Lawyers pride themselves on being logical. Our work lives are focused on problem solving and we relish the intellectual challenge of finding innovative solutions to the issues that vex our clients. It’s therefore not surprising that in designing law firm knowledge management systems we tend to focus first on a rational design and sensible implementation. However, once the hoopla of the launch is over, we’re often left wondering why adoption rates are so low.
Next, take the challenge posed by good knowledge management practice, which frequently requires our users to behave differently. We know that the recommended change in behavior will lead to all sorts of beneficial effects and we usually tell our users this. But is that enough to make them change the way they behave? Usually not.
Have we been going about this the wrong way? According to Dan Heath, we’re absolutely wrong. He believes that knowledge alone won’t change behavior. In a recent article in Fast Company entitled Want your organization to change? Put feelings first, he cites change management expert John Kotter:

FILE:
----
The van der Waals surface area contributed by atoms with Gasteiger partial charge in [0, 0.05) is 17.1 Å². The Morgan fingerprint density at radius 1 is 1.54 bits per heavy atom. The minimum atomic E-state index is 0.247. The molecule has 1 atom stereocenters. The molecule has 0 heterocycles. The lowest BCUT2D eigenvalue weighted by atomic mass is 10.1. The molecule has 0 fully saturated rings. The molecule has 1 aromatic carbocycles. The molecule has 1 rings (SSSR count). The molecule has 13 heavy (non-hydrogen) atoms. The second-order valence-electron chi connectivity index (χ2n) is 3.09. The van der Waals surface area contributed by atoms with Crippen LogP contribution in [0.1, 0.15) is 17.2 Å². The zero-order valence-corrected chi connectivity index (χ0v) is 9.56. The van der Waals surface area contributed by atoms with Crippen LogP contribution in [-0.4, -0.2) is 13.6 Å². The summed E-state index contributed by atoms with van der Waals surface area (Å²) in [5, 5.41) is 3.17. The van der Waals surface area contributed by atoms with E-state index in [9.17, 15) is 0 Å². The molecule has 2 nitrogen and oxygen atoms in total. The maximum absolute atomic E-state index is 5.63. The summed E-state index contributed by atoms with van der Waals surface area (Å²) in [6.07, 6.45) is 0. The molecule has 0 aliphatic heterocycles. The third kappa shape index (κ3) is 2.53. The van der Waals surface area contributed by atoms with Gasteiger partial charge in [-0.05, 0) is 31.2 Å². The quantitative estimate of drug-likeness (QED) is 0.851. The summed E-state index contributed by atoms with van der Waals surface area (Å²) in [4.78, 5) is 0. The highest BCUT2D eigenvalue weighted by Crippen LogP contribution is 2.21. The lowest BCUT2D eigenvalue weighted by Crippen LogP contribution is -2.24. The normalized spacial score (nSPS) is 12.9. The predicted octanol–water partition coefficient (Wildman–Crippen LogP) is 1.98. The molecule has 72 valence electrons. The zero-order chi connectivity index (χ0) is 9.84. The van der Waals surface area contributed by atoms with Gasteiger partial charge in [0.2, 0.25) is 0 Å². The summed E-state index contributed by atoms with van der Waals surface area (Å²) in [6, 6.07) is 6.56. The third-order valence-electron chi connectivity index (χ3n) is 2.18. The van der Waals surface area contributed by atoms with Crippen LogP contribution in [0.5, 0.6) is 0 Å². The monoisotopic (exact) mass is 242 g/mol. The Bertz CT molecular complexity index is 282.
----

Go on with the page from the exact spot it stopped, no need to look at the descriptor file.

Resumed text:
John Kotter, one of the top gurus on organizational change, [says] that most people think change happens in three stages. You analyze the situation, and you think really hard about the solution, and then you just change. But he says that’s almost never the way change happens. He says that in his experience, it’s a different three-stage process: people SEE something that makes them FEEL something that gives them the fire to CHANGE. SEE-FEEL-CHANGE.
So coming back to our KM system — perhaps we should focus on design that makes the user feel good rather than design that appeals simply to the intellect. And, what about those pro-KM behaviors of knowledge sharing and collaboration? Perhaps the key there is to help users experience the reality of those benefits rather than simply preaching the theory of the benefits. Don’t get me wrong, there’s nothing bad about working in a logical, systematic fashion. However, if we want to effect change, we can’t eliminate emotional content from our work product. At the end of the day, if we can’t make our colleagues feel something, their indifference will bury KM.
[Photo Credit: Kevin Labianco]